A workplace should be the pinnacle of safety, but because accidents happen and worker’s compensation exists, we know that is not always the case. However, of all the things that do not belong in the workplace, violence is primary among them. Managers should be trained to spot a potentially violent employee and employees should be able to recognize when a situation becomes unsafe. Yet, despite all this, if violence does break out in the workplace for one reason or another, will those injuries suffered by the victim be covered?

Unlike other situations that result in injury, the answer to this particular question is not quite as clear-cut. In Minnesota, often the answer depends on the situation that resulted in the violent outburst. As such, violence in the workplace is separated into three categories:

  • The violent outburst was work-related. For example, a cashier refused to sell alcohol to a customer because they did not have ID. If the customer became violent towards the cashier, this is a work-related act of violence. Injuries as a result of this conflict will be covered by worker’s compensation.
  • The violent outburst was personal. If you were, for example, working in the warehouse and another employee assaulted you because you had flirted with their spouse at a bar the other night, this would be a personally motivated assault. In most cases, this will not be covered by worker’s compensation. However, you may be able to press criminal or civil charges.
  • The violent outburst was motivated by unknown circumstances. In some cases, you might not always know why violence breaks out. It could be due to both personal and work-related factors or it could be an act of random criminal violence. In these cases, depending on the unique factors, worker’s compensation will usually cover your injuries. However, if the assault seems to be more personal than anything else, you may find your claim denied.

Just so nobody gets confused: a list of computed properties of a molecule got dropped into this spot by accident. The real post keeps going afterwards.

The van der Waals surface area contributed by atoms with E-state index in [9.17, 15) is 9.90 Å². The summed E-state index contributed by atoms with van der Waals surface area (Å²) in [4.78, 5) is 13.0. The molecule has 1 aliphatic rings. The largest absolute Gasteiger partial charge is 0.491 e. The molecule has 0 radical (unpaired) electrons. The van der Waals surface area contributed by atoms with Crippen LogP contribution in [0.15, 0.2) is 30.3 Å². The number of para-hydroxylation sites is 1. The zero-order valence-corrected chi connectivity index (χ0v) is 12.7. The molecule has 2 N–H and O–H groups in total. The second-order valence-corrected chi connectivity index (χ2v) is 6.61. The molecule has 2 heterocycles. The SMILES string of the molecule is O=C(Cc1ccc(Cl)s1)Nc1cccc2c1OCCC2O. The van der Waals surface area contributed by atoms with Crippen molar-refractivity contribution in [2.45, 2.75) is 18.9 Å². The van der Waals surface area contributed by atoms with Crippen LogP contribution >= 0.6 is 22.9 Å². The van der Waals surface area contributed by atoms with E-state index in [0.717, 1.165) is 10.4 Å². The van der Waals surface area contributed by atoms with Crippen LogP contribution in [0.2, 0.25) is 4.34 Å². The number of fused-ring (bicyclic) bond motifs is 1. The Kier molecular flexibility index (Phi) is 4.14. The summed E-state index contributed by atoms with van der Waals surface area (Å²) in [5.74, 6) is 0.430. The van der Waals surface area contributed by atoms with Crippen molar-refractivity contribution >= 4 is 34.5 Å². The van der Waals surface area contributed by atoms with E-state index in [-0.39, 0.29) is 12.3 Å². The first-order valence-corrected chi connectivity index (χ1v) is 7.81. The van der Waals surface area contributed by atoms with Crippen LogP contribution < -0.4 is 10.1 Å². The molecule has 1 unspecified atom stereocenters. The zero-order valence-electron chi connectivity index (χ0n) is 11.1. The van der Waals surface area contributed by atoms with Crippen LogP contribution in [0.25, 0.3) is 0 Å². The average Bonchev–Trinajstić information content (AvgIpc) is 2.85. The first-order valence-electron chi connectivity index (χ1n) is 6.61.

Unfortunately, most cases of violence in the workplace fall into the third circumstance where the cause of the violent outburst was widely unknown. Often when violence happens at work, it is a number of factors pressing down on the aggressor, including both work-related and personal reasons why they want to hurt you. As this is the most likely situation for violence to happen, it means you aren’t always covered by worker’s compensation. The insurance company will closely examine the unique factors of the case. In some cases, it may be very easy to say that this was a personal assault and simply deny your claim.

However, what victims of violence in the workplace need to remember is that a denial of your worker’s compensation claim is never the end. The insurance company may deny your claim not so much for a valid reason, but because they think they can convince you that it was a valid reason and you would drop the matter. However, with the help of a skilled worker’s compensation attorney, they can help you pursue the coverage that you need after a workplace assault. If you tried to file worker’s compensation for a violent incident in the workplace and found your claim denied, don’t accept it. A denial just means it is time to talk to a lawyer who can tell you if the denial was valid or if they were just trying to pull the wool over your eyes.

If you have been hurt at work in Minnesota, through a violent incident or otherwise, contact us today to see what the Law Office of Joshua Borken can do for you. We are dedicated to making sure Minnesota’s injured workers get the compensation that they deserve.